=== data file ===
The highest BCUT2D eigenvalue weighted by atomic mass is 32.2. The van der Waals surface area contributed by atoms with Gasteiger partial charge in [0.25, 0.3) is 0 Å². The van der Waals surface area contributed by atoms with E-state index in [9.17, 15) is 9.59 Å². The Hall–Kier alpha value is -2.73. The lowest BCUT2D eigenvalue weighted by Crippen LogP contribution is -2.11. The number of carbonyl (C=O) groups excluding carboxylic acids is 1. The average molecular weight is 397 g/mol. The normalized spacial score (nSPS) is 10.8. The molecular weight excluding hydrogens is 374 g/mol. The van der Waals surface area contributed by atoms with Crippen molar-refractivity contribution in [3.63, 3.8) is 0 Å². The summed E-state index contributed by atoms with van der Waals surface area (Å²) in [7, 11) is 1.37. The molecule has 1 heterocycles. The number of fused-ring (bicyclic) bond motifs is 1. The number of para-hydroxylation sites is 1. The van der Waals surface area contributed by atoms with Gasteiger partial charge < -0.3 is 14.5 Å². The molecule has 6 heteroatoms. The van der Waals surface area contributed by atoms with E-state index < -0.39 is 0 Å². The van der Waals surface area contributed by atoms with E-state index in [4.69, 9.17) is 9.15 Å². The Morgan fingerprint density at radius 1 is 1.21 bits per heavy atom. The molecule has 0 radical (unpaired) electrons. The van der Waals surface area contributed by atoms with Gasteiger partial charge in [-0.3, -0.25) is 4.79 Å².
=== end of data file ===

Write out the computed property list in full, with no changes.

The highest BCUT2D eigenvalue weighted by atomic mass is 32.2. The van der Waals surface area contributed by atoms with Gasteiger partial charge in [0.25, 0.3) is 0 Å². The van der Waals surface area contributed by atoms with E-state index in [9.17, 15) is 9.59 Å². The Hall–Kier alpha value is -2.73. The lowest BCUT2D eigenvalue weighted by Crippen LogP contribution is -2.11. The number of carbonyl (C=O) groups excluding carboxylic acids is 1. The average molecular weight is 397 g/mol. The normalized spacial score (nSPS) is 10.8. The molecular weight excluding hydrogens is 374 g/mol. The van der Waals surface area contributed by atoms with Crippen molar-refractivity contribution in [3.63, 3.8) is 0 Å². The summed E-state index contributed by atoms with van der Waals surface area (Å²) in [7, 11) is 1.37. The molecule has 1 heterocycles. The number of fused-ring (bicyclic) bond motifs is 1. The number of para-hydroxylation sites is 1. The van der Waals surface area contributed by atoms with Gasteiger partial charge < -0.3 is 14.5 Å². The molecule has 6 heteroatoms. The van der Waals surface area contributed by atoms with E-state index < -0.39 is 0 Å². The van der Waals surface area contributed by atoms with E-state index in [4.69, 9.17) is 9.15 Å². The Morgan fingerprint density at radius 1 is 1.21 bits per heavy atom. The molecule has 0 radical (unpaired) electrons. The van der Waals surface area contributed by atoms with Gasteiger partial charge in [-0.3, -0.25) is 4.79 Å².